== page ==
I think you're comparing apples to oranges. You can't compare scoring commissioned silent films from the big studios to TV shows. Everything works completely different, from schedules to timetables to budgets to realistic expectations, etc.

MIDI Life Crisis wrote:Some of you also make great music and it saddens me to think of him much more a prolific mind could produce in the same period of time given better resources to work with. I tend to be pretty picky that way. You want an orchestra, you pay for an orchestra. Can't or won't afford it? Then go to the next lower bidder because I'm not interested.

But Mike, you sound as if we were doing this out of choice... At least I am not!

Don't you think I'd JUMP at the chance to score something with the real thing? Of course I'd do!

But it's either mockups with VIs or I simply don't get a job because in México there isn't a TV production company that has the resources, time or desire to afford a real orchestra for a show, let alone a full season. Even if they did, I don't think our orchestras are ready or experienced to do that kind of work. They are used to lots of rehearsal time, and I doubt they are brilliant first-sight readers.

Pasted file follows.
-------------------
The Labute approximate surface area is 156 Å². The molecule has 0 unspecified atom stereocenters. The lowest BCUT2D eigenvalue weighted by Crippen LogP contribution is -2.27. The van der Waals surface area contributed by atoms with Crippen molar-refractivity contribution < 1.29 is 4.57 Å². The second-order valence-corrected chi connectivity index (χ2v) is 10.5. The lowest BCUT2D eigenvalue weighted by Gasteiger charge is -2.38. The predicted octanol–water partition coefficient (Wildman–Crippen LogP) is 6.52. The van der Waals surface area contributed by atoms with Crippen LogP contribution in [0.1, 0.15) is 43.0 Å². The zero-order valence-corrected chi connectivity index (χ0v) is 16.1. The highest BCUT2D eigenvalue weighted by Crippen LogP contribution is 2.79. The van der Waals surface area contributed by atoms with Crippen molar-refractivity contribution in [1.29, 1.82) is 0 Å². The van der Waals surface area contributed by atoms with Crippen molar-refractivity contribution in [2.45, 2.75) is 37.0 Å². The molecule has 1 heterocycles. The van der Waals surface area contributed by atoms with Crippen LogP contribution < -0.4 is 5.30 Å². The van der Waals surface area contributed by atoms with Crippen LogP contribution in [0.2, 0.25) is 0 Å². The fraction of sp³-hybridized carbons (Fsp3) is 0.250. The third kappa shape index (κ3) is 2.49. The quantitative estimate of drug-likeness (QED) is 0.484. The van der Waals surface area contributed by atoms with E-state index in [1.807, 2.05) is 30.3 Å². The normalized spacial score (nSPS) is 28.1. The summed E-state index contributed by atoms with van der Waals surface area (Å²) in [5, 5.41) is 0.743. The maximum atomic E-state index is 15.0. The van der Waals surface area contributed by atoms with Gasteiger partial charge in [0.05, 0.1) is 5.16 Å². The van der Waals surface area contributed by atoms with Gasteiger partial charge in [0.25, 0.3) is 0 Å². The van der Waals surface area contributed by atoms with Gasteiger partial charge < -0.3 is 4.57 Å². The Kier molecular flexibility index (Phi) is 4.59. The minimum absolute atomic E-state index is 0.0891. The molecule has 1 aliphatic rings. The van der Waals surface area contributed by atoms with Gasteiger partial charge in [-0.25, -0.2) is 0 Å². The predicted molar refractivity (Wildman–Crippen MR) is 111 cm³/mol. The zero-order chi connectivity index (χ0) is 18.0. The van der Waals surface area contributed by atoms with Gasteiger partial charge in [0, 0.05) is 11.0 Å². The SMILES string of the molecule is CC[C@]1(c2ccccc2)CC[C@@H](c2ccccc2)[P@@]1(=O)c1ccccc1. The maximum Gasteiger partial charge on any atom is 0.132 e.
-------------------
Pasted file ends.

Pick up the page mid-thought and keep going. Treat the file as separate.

And I sustain that, unless you have the best orchestra with the best players/sight/readers in town, the best-sounding studio with great capable recording technicians and mixers, I will produce a better sounding mockup than the real thing any day of the week.

I almost shiver remembering the results with amateur or student orchestras... Forget about interpretation! Forget about details and making nice phrases and nice music! No! You're lucky if they can play in tune for more than a few bars and the horns didn't crack their notes. It was the most disappointing and frustrating thing for me, every time.
O, excuse me, Mr. Clarinet player, was that little run too hard for you?
:shake:

I have even heard VERY MIXED results and stories from people who hire orchestras in East Europe much cheaper than London or Hollywood. I've heard good results, I admit, but mostly it has been not good enough (many intonation problems, timing problems, etc, that distract you from the actual music).

Consider this> There IS a reason as to why there has been such a ridiculous VI market boom... Because there's a huge market for it now. WHY? Because directors and producers know what we can do with these things and that's what they expect given their current small budgets.
It's the new reality for anything other than stellar-budget productions with great resources, and you should BE HAPPY it has not touched your niche (yet).